Palestine History Written in 1936
Palestine. It may be appropriately said that Palestine, at present a bustling little city of approximately 15,000, has all the essential advantages necessary to the growth of a great industrial and agricultural center. It is the home of the general offices and the shops of the I&GN Railway system; it is the center of a great agricultural section; and it is the headquarters for numerous oil fields. Anyone of these conditions should develop a thriving center, but take the combination as it exists and it would seem that a great city must result.
A live Chamber of Commerce is aiding this logical development of Palestine. For several years past this has managed that no opportunity that came knocking at Palestine’s door has been turned away.
Palestine’s churches and schools are substantial and beautiful as to buildings, with ample and appropriate equipment.
Palestine’s city government consists of a Mayor and Commissioners. Its police and fire departments are both well equipped, and it has one of the best water systems to be found. Located in Palestine are the splendid IGN Hospital and several other privately owned sanitariums, the R. R. YMCA, the largest in the South, and one of only two in Texas, and Carnegie Library. Palestine has paved streets.
After all, the true test of any town lies in the character of its citizens; whether they are courteous or suspicious, friendly or distant, cordial or hostile. In all sincerity it may be affirmed that the Palestine residents are noticeably warm-hearted, and hospitable. Again the writer feels impelled to give her personal experience to prove her point.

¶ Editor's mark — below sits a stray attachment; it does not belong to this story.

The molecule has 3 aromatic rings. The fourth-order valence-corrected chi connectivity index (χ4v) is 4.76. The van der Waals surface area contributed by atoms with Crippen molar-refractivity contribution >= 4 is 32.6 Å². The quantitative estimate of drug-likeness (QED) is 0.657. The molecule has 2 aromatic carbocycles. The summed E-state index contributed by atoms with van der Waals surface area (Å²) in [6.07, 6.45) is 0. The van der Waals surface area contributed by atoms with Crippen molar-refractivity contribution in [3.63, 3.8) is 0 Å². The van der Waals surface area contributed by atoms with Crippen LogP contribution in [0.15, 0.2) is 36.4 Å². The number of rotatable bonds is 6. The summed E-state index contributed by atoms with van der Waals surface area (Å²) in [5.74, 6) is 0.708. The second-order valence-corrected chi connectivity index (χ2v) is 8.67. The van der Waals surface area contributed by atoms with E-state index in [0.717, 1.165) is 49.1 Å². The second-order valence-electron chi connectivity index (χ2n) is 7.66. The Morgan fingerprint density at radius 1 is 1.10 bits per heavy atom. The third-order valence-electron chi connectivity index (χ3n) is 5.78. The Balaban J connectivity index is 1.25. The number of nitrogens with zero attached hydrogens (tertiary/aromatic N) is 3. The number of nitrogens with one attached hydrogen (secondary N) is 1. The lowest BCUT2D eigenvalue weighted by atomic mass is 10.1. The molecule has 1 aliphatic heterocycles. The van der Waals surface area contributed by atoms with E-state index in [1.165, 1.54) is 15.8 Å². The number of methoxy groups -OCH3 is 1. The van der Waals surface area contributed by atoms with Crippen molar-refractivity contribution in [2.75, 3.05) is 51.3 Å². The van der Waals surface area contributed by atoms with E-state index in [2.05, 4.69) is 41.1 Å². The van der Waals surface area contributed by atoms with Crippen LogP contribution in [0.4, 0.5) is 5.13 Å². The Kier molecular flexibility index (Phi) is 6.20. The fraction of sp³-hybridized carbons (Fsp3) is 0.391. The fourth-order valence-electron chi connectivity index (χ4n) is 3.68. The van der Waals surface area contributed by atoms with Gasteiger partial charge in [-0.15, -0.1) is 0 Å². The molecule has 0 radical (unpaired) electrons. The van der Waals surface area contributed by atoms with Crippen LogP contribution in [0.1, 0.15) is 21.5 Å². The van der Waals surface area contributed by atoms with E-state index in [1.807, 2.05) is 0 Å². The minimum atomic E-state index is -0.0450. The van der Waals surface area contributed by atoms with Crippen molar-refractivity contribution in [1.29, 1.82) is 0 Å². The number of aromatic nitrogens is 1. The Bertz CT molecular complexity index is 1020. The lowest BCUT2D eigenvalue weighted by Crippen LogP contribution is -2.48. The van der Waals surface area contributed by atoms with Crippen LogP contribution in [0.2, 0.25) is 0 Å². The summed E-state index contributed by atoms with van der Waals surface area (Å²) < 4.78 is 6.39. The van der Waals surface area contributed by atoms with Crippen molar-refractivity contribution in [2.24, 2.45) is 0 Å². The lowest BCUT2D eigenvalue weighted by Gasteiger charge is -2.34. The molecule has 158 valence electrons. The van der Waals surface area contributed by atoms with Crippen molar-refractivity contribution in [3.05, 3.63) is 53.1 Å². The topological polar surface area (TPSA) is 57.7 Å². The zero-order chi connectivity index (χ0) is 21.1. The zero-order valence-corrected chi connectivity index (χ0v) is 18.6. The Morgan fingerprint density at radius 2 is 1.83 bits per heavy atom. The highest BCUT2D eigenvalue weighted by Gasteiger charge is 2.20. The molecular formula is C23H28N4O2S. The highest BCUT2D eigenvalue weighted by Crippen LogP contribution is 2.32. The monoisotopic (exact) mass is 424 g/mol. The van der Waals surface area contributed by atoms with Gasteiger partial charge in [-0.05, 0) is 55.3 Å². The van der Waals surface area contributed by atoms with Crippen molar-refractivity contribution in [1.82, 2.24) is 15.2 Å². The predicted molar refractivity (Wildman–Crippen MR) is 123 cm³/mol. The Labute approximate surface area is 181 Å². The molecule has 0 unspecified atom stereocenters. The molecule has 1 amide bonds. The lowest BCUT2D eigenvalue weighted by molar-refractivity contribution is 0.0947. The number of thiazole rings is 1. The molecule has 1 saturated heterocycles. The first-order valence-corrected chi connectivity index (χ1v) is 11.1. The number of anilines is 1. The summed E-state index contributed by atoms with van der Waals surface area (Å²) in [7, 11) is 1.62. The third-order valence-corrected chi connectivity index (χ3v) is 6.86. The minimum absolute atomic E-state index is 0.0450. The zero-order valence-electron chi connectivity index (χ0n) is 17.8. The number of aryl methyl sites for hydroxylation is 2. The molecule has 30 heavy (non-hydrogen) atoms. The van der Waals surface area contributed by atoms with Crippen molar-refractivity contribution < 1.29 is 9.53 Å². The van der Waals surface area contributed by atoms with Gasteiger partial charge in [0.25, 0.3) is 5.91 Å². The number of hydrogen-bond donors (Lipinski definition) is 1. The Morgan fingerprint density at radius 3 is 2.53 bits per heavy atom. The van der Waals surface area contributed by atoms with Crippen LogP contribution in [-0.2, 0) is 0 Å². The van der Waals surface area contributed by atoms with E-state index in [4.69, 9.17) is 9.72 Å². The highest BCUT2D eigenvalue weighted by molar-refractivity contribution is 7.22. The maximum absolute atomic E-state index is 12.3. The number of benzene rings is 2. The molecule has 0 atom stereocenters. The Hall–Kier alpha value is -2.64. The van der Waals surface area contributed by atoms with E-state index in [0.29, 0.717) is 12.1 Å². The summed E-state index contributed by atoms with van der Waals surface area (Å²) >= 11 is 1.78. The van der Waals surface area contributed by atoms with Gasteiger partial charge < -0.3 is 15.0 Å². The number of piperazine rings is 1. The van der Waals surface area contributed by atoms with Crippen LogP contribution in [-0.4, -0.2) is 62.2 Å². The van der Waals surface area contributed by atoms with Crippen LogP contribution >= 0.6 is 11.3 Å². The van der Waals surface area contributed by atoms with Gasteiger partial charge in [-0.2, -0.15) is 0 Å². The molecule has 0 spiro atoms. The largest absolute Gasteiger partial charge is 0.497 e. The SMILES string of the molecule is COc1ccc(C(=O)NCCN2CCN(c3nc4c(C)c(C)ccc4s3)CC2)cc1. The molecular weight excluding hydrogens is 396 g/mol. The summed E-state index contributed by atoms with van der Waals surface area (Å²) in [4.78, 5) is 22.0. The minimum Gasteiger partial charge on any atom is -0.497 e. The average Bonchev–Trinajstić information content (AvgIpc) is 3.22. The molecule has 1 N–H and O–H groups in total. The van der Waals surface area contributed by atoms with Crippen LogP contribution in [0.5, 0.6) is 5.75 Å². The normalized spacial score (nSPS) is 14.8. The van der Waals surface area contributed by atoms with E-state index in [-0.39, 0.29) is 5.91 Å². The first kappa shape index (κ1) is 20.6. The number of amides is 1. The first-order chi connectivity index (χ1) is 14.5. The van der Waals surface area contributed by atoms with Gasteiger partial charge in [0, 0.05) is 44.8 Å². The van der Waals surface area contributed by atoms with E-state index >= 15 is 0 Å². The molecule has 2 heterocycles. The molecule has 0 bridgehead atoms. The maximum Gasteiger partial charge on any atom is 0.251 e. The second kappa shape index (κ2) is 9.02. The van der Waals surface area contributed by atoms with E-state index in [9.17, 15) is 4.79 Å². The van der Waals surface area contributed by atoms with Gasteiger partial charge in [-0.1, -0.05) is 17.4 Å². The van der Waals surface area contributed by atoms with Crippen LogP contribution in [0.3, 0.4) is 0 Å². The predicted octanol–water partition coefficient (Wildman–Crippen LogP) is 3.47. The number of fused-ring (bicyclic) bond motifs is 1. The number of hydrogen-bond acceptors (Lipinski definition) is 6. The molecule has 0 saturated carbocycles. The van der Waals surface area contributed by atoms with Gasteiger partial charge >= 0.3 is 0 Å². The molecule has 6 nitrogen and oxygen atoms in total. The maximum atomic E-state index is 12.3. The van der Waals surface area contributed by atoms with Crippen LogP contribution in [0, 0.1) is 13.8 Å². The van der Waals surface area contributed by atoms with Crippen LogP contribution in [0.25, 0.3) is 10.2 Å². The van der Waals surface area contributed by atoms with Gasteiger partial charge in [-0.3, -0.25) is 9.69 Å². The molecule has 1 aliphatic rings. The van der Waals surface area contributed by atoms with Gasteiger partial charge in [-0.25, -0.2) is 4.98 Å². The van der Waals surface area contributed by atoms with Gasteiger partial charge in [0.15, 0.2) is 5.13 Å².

In 1898, she left her childhood home to come to Palestine to live. The grim necessity for the change was very poignant to one who clung to dear familiar objects, animate and inanimate. For two weeks before the change was made, she nightly watered her pillow with her tears. As she bade farewell to objects held dear, it seemed that no other place could ever seem like home.
Arrival in Palestine was at night. The next afternoon, tired from unpacking, it was decided to “drop everything” and go for a drive. Our family swarmed into the “surrey” and started out to see the town. It was June and we drove out South Sycamore Street. To a group accustomed to the treeless streets found in prairie towns of that day, that first view of Sycamore Street was breath-taking! The tall trees on either side made a cool leafy aisle, their graceful branches providing a perfect arch overhead. The cosy [sic] homes were ablaze with the profusion of flowers found in Palestine in June. Those flowers, and trees—the beautiful homes themselves—seemed to raise voices and cry: “You are going to like Palestine, you know you are.”